Wall Street Journal True Crime Bestseller!
The outrageous lives and crimes of the most colorful pot smugglers of the Reagan era
In the late 1970s and early 1980s, a cadre of freewheeling, Southern pot smugglers lived at the crossroads of Miami Vice and a Jimmy Buffett song. In less than a decade, these irrepressible adventurers unloaded nearly a billion dollars worth of marijuana and hashish through the eastern seaboard’s marshes. Then came their undoing: Operation Jackpot, one of the largest drug investigations ever launched and an opening volley in Ronald Reagan’s War on Drugs.
In Jackpot, author Jason Ryan takes us back to the heady days before drug smuggling was synonymous with deadly gunplay. During this golden age of marijuana trafficking, the country’s most prominent kingpins were a group of wayward and fun-loving Southern gentlemen who forsook college educations to sail drug-laden luxury sailboats across the Mediterranean, the Atlantic, and the Caribbean. Les Riley, Barry Foy, and their comrades eschewed violence as much as they loved pleasure, and it was greed, lust, and disaster at sea that ultimately caught up with them, along with the law.
In a cat-and-mouse game played out in exotic locations across the globe, the smugglers sailed through hurricanes, broke out of jail and survived encounters with armed militants in Colombia, Grenada and Lebanon. Based on years of research and interviews with imprisoned and recently released smugglers and the law enforcement agents who tracked them down, Jackpot does for marijuana smuggling what Blow and Snowblind did for the cocaine trade.
"Endorsement of The Day: A Great Book About the Early Years of the War on Weed.... Before Juarez was a war zone, before coke-rich Colombia was the hostage capital of the world, and before an ex-B-movie actor with a good haircut declared War on Drugs, a group of wayward Southern gentlemen yachted the globe with unseen amounts of marijuana and hashish, and did it with style. The adventures, the long-gone economy, and the sting that ultimately brought them down and changed US drug policy are meticulously documented and lucidly spun by reporter Jason Ryan in "Jackpot."... Part "New Yorker" feature-part Jimmy Buffet song. . . . The result is adventuresome, lavish, informative fun. Try it. You'll like it." --"GQ" "Over the course of "Jackpot"'s rollicking story, Ryan manages to pack in one amusing tale after another: the day after a shipment, the crew stumbles upon a bale of marijuana accidentally left on the side of the road; they pilot a pot-filled sailboat that is taking on water all the way back from Jamaica; ... they help U.S. forces during the invasion of Grenada, earning one trafficker, Bob 'The Boss' Byers, the nickname rocket launcher.... "Jackpot" is a rip-roaring good read." --"Charleston"" City"" Paper" "High times on the high seas: Investigative reporter Ryan recounts the glory days of dope smuggling and their terrible denouement.... The protagonists are, in the main, decent and hardworking guys who just happen to be engaged in something very illegal--a trade that, as Ryan notes, is an ancient one along the South Carolina coast, where contraband smuggling is a big intergenerational business, whether of cigarettes, booze or pot. The principals of the story long enjoyed a place at the top of the smuggling pyramid, landing, in one year, more than 30,000 pounds of marijuana in three moves alone.... A well-told tale of true crime that provides a few good arguments for why it should not be a crime at all."" --Kirkus Reviews " "[A] thoroughly researched account of O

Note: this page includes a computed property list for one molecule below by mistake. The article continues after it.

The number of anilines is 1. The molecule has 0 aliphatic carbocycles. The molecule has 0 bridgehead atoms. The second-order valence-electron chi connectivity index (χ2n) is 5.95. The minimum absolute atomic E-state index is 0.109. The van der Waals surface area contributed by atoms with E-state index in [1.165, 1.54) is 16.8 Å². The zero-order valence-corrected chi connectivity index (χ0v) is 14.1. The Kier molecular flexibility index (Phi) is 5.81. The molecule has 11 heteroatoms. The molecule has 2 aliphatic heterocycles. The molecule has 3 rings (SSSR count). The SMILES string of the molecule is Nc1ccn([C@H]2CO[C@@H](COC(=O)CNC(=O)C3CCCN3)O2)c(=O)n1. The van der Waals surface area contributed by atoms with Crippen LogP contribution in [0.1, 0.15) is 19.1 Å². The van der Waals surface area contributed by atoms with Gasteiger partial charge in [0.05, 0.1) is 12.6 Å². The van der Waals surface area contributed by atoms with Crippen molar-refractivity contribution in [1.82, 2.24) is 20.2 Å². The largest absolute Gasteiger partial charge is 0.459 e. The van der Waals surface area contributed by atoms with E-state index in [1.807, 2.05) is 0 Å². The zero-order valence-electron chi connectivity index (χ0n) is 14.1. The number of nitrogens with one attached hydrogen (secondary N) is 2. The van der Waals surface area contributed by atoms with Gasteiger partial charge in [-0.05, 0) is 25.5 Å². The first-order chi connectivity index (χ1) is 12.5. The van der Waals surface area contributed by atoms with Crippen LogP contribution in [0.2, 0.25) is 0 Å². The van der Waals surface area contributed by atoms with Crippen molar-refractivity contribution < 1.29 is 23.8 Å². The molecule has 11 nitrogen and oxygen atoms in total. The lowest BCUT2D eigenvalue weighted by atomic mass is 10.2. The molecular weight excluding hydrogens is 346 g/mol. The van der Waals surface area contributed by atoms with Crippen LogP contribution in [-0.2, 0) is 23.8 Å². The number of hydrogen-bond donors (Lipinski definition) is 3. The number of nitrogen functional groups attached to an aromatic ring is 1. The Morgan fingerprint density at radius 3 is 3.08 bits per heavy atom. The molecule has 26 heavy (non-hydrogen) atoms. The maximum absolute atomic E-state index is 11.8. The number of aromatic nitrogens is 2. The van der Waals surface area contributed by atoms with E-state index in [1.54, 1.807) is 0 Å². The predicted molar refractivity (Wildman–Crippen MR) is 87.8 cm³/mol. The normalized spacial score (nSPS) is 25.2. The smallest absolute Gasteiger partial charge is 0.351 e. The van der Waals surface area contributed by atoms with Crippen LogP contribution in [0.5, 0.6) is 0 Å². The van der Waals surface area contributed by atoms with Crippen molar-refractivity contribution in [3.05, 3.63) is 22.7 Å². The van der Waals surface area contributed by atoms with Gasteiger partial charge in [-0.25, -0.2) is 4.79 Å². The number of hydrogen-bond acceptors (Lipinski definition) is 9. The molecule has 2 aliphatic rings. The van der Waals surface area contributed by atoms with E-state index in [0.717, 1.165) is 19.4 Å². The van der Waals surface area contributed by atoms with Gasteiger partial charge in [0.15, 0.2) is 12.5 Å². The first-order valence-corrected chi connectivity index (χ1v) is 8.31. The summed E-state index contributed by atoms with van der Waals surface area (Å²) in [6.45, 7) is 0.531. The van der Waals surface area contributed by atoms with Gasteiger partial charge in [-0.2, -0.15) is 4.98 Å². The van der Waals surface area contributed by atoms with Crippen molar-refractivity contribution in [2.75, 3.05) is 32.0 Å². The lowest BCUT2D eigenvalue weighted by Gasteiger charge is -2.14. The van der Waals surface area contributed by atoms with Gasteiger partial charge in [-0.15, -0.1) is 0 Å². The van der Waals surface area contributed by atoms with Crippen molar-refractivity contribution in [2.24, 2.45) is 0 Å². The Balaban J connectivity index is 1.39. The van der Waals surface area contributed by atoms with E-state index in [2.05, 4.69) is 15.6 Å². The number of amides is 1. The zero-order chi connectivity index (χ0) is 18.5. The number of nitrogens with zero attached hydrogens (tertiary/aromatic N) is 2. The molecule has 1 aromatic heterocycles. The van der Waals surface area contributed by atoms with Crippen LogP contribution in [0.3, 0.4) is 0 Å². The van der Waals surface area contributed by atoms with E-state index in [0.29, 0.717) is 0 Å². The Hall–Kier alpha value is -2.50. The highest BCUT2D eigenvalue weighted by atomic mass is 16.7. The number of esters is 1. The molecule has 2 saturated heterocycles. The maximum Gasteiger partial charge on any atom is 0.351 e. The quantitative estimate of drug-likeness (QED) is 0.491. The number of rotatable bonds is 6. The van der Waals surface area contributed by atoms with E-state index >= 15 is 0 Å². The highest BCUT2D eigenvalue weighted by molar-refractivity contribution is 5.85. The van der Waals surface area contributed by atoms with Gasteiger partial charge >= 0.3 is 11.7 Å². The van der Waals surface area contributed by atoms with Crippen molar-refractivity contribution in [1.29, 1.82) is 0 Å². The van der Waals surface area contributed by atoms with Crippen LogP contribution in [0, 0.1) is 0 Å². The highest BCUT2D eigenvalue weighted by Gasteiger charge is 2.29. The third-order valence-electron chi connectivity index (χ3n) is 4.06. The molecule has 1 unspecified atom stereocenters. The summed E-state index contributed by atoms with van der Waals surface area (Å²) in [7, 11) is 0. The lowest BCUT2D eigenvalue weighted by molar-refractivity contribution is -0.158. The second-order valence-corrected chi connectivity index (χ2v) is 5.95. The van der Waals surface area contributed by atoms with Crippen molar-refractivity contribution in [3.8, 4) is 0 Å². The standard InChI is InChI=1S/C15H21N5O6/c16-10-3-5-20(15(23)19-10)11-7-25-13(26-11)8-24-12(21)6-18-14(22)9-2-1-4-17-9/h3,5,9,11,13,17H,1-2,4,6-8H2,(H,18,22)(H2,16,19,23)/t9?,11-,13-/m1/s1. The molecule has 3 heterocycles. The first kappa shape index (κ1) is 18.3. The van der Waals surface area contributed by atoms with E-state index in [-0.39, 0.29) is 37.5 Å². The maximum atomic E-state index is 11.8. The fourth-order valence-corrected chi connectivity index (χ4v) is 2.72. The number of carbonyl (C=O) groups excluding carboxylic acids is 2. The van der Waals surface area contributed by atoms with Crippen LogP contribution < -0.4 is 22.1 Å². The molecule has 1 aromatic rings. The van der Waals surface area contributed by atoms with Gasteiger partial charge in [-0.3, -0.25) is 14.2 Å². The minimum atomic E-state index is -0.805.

Series: LYONS PRESS
Number Of Pages: 309
Published: 15th June 2011
Dimensions (cm): 21.6 x 14.5 x 3.0
Weight (kg): 0.499